Bernstein Shur Business and Commercial Litigation Newsletter #41


Bernstein Shur Business and Commercial Litigation Newsletter #41

Daniel J. Murphy, Paul McDonald

June 2014 | Issue 41

 By Paul McDonald and Dan Murphy

We are pleased to present the 41st edition of the Bernstein Shur Business and Commercial Litigation Newsletter. This month, we highlight recent Supreme Court cases that address securities class actions, copyright law, and patent law, and other news that will have an impact on business and litigation. We hope you enjoy the newsletter.

In the News:

The U.S. Supreme Court affirms that plaintiffs asserting securities fraud claims may continue to rely upon a rebuttable presumption of reliance, preserving the existing requirements for class action relief. Under Section 10(b) of the Securities and Exchange Act of 1934 and Rule 10b-5, a plaintiff must prove a material misrepresentation or omission made by the defendant, as well as reliance. However, under the “fraud on the market” theory, courts have presumed reliance on the misrepresentation or omission, assuming that market prices for the security reflect all publicly available information, including the misrepresentations. This presumption was significant because it allowed class actions to proceed without the need for individualized evidence addressed to each plaintiff’s reliance on the misstatement or omissions at issue. In the case, Halliburton Co. v. Erica P. John Fund, Inc., class action defendant Halliburton invited the Court to reject the presumption of reliance and require individualized proof for each class member. The Supreme Court declined Halliburton’s invitation, which would have greatly curtailed class action relief in large-scale securities class actions.  

Read more about the case here and access the Court’s opinion here.


The U.S. Supreme Court rules that an alternative television service provided by an internet upstart violates copyright laws, handing a major victory to cable service providers. The company, Aereo, Inc., provided television programing by capturing over-the-air broadcasts and transmitting them to subscribers using internet-connected devices. Broadcasters and producers challenged the company’s practices, asserting that its subscription service violated copyright laws. Under the Copyright Act, copyright owners are granted the exclusive right to “perform [a] copyrighted work publicly.” Amendments to the Copyright Act adopted in 1976 clarified that a “performance” of an audiovisual work includes transmission to the public share images and accompanying sound. Rejecting Aereo’s argument that only subscribers could be liable for copyright infringement, the Court held that both the broadcaster and viewer amount “performers” within the meaning of the Copyright Act. The Court’s decision casts doubt on the future of Aereo, which suspended its services.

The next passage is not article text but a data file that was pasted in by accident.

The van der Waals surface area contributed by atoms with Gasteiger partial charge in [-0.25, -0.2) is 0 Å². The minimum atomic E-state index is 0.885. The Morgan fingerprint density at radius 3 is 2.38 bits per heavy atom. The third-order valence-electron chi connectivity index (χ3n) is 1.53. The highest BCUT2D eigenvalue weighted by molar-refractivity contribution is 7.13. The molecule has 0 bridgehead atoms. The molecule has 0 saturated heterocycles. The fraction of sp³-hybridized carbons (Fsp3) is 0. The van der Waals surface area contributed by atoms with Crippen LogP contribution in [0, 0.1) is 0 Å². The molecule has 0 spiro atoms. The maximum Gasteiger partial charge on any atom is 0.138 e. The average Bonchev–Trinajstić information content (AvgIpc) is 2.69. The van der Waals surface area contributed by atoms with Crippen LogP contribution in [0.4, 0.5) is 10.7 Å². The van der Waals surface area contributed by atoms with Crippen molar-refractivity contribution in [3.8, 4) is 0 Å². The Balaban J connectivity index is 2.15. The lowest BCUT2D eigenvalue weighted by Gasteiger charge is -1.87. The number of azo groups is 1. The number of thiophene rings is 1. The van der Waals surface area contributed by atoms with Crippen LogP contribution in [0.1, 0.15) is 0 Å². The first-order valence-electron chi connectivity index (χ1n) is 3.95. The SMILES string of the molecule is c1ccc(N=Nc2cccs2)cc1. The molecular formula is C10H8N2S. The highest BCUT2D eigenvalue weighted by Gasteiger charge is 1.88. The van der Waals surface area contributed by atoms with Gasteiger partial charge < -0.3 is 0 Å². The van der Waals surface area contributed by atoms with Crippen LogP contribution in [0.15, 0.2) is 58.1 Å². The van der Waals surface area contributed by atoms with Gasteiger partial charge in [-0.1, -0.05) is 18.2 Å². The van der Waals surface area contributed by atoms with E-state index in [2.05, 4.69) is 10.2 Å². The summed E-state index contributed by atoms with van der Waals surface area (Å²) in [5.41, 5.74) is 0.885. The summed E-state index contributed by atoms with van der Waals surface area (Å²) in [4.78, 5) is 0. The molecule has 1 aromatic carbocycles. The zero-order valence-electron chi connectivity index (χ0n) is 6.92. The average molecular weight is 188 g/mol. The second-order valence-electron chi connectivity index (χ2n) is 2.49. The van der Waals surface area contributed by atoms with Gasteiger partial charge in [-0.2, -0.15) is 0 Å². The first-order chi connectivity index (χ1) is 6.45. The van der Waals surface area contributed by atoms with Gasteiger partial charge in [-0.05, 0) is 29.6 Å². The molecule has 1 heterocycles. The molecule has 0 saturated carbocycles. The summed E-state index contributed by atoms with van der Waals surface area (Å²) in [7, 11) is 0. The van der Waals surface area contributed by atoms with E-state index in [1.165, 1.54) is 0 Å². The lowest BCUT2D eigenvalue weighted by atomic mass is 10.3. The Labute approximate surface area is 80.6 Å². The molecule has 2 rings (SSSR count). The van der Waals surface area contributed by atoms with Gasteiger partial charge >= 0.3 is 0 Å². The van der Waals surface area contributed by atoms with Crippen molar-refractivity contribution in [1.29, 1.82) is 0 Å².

Access the Court’s opinion here and read more about this development here.


The U.S. Supreme Court invalidates a patent addressed to computerized settlement of financial transactions, holding that abstract ideas may not be patented. The case, Alice Corporation v. CLS Bank International, concerned a patent held by Alice Corporation on its computer system for the settlement of financial transactions. Competitors sought to invalidate Alice Corporation’s patents, arguing that its patent was addressed to abstract concepts that could not be subject to patent protection. Under Section 101 of the Patent Act, patents may be issued on any “new and useful process, machine, manufacture or composition of matter,” but the Supreme Court has made clear that abstract ideas, laws of nature, and natural phenomena are not patentable. Holding that Alice Corporation’s patent was directed toward common commercial practices and abstract ideas, the Court affirmed a decision by U.S. Circuit Court of Appeals for the Federal Circuit invalidating the company’s patent.  

Read more about this development here and access the case here.


A former minor league player-turned-lawyer brought a class action suit against Major League Baseball for violation of federal statutes regarding minimum wage and overtime.The player, Garrett Broshuis, serves as class counsel to former minor league players who had no service time in the major leagues. The suit alleges that only ten percent of minor league players make it to the major leagues, and that starting pay for minor leaguers over the three-month season ranges between $1,100 and $2,150 per month. Broshuis formerly pitched for a Class A-affiliate of the San Francisco Giants.  

Read more about this development here.